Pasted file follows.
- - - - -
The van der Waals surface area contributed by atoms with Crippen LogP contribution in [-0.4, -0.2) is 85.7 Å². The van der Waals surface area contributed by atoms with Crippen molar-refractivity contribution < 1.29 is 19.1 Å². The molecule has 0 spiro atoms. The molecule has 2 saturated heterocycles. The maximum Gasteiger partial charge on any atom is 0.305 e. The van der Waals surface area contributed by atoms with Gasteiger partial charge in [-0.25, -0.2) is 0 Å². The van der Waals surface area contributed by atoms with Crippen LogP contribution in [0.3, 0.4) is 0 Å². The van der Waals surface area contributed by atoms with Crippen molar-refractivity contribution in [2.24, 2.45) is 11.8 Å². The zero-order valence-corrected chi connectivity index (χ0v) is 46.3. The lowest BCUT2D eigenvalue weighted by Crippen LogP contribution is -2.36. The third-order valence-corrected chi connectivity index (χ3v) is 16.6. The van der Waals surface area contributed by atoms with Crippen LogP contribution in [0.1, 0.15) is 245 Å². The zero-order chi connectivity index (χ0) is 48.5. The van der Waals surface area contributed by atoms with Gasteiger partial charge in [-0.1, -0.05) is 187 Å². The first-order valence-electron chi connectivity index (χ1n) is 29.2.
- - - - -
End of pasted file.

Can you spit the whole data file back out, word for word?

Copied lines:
The van der Waals surface area contributed by atoms with Crippen LogP contribution in [-0.4, -0.2) is 85.7 Å². The van der Waals surface area contributed by atoms with Crippen molar-refractivity contribution < 1.29 is 19.1 Å². The molecule has 0 spiro atoms. The molecule has 2 saturated heterocycles. The maximum Gasteiger partial charge on any atom is 0.305 e. The van der Waals surface area contributed by atoms with Gasteiger partial charge in [-0.25, -0.2) is 0 Å². The van der Waals surface area contributed by atoms with Crippen LogP contribution in [0.3, 0.4) is 0 Å². The van der Waals surface area contributed by atoms with Crippen molar-refractivity contribution in [2.24, 2.45) is 11.8 Å². The zero-order valence-corrected chi connectivity index (χ0v) is 46.3. The lowest BCUT2D eigenvalue weighted by Crippen LogP contribution is -2.36. The third-order valence-corrected chi connectivity index (χ3v) is 16.6. The van der Waals surface area contributed by atoms with Crippen LogP contribution in [0.1, 0.15) is 245 Å². The zero-order chi connectivity index (χ0) is 48.5. The van der Waals surface area contributed by atoms with Gasteiger partial charge in [-0.1, -0.05) is 187 Å². The first-order valence-electron chi connectivity index (χ1n) is 29.2.